This New Video Shows What It’s Like to Fly to the Stratosphere at Supersonic Speed in a Russian MiG-29 Fulcrum

Sep 12 2016 - 22 Comments

Here’s what it’s like to prepare and fly to the Edge of Space in a MiG-29 Fulcrum.

The following footage was shot by famous aviation video producer Artur Sarkysian for MigFlug, the company that offers fighter jet flying experiences to their customers. Among them, the Edge of Space mission takes people who want to experience a kind of flying reserved to fighter pilots (or, in same cases, astronauts), with their MiG-29 Fulcrum.

According to MigFlug, the Edge of Space Flight – or Stratosphere Flight – has several unique features unavailable elsewhere:

– It’s the only possibility for everyone to break the sound barrier
– Supersonic flying with a top speed up to MACH 1.9
Altitude up to 20km/65,000ft altitude
– Aerobatics with G-Forces up to over 9g (!)

Noteworthy, the MiG-29UB climbs to such altitudes with a climb at the maximum speed in a huge parabola that helps “overshooting” the service ceiling of the famous famous Soviet-era jet (still serving in Russia, Ukraine, North Korea, Poland, Syria and Iran, among the others).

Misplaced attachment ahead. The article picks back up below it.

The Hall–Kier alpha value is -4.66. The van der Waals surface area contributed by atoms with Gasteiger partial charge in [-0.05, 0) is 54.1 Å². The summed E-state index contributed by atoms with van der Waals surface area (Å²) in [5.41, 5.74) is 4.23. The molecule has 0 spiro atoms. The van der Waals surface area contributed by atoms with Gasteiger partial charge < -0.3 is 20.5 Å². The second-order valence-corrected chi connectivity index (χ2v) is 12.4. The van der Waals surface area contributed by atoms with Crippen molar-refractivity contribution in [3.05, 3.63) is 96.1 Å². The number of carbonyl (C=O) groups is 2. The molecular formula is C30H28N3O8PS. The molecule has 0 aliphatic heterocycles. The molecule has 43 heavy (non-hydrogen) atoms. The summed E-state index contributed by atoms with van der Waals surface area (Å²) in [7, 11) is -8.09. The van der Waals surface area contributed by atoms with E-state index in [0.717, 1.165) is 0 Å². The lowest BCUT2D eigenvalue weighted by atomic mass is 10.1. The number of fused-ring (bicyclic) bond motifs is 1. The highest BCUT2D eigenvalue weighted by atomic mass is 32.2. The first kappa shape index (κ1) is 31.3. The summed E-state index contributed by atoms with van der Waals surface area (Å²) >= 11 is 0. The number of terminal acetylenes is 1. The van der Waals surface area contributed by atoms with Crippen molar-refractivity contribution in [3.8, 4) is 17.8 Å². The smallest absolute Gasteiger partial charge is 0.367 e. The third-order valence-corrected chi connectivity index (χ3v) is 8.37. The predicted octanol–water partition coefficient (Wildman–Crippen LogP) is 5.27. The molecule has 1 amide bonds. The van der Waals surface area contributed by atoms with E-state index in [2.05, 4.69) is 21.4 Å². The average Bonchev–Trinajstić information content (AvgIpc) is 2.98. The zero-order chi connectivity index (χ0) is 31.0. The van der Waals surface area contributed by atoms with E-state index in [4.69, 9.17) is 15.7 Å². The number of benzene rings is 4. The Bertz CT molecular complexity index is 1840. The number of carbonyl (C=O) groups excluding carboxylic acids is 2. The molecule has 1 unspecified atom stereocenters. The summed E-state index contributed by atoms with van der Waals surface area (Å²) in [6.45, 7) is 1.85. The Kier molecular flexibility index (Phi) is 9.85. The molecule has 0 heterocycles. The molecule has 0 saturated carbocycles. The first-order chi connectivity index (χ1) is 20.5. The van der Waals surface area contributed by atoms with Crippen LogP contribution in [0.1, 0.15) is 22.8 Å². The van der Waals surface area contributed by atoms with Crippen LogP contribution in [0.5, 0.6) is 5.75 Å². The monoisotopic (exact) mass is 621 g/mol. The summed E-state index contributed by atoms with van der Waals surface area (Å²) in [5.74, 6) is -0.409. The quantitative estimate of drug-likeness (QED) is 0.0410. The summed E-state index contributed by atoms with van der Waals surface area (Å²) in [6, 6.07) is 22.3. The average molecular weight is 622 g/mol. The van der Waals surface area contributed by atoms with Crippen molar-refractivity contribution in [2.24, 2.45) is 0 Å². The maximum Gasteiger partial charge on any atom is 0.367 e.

Although the flight gives also “backseaters” the opportunity to control the aircraft, the experience does not only include the supersonic zoom to the limit of the stratosphere, as customers are introduced to the mission on the ground, provided the required briefing and flight gear, and then filmed during the sortie with various cameras.

For instance, the video below shows the flight as well as the preparation to it of Canadian Ferrari racecar driver, Ferrari club president and entrepreneur Josh Cartu.

If you don’t want to see the ground part, including the preparation for the flight, skip to min. 04.00.

The flying segment of the video was shot by Artur Sarkysian, a famous aviation video producer who attached a GoPro cameras to the two-seater Mig-29UB’s outer surfaces in such a way they could withstand speed up to 2450 km/h and a load factor of 9g!

Interestingly, in a clip we have published recently, the cameras even caught the shock wave on the Fulcrum’s wing as the aircraft thundered past Mach 1.0.




  • leroy